Perhaps the packaging of the future is…no packaging at all? That’s the idea behind Stonyfield’s upcoming collaboration with WikiFoods Inc., Stonyfield Frozen Yogurt Pearls. The concept behind the innovative and eco-friendly design draws inspiration from nature’s packaging: think of the protective skins on grapes or apples. Flavors listed on their web site  include banana, coconut, peach, and strawberry casings around chocolate and vanilla yogurts.
“We’re using the rules of nature to wrap food and beverage in,” says Wikifoods founder Professor David Edwards in a promotional video for the frozen yogurt.

“My ultimate obsession was always when you finish eating the yogurt you should eat the cup,” says Gary Hirshberg, chairman of Stonyfield Farm. The obvious imperative being sustainability, Hirshberg also points out the added bonus of convenience. One-handed eating, perfect for both kids and adults on-the-go, is itself one of the pioneering focuses in twenty-first century packaging.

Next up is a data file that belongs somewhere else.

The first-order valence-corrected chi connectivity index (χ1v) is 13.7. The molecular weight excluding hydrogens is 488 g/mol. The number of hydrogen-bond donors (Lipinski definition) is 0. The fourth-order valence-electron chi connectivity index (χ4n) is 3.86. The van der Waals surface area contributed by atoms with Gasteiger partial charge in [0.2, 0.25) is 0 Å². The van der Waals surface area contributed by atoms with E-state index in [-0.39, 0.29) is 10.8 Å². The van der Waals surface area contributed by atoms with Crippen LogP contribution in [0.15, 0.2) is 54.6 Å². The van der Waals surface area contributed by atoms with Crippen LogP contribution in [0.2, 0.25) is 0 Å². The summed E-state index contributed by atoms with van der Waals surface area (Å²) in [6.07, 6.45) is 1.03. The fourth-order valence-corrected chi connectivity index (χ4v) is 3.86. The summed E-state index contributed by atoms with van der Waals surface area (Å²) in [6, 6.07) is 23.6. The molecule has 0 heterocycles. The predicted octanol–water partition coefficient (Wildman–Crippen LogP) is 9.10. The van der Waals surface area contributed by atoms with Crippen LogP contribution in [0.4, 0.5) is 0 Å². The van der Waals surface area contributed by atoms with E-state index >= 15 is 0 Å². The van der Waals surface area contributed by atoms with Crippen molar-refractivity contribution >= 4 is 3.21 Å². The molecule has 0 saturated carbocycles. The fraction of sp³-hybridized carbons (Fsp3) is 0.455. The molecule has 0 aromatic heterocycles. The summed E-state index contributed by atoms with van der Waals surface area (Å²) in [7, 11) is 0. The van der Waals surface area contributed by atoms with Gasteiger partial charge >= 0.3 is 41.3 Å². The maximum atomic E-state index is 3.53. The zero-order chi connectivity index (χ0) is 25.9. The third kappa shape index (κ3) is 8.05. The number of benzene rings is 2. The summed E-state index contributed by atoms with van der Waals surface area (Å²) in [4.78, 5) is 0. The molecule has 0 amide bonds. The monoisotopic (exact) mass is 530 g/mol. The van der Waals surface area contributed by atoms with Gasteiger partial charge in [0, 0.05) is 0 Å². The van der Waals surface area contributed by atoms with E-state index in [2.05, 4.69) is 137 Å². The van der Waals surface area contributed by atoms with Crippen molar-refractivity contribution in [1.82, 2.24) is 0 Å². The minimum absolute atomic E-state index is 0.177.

However, the organic fruit skin-encased pearls face a significant obstacle, the same reason you probably haven’t seen them in stores yet: retail spaces, by and large, are not yet equipped to sell such one-of-a-kind products entirely package free. In its present test phase, Boston-area Whole Foods markets have been selling the pearls in pre-packaged cellulose bags since March.

A new package, a carton based on sugar cane cellulose is said to be completely biodegradable and an “interim step” to completely packaging-free offerings from the company according to a recent article in Wired.


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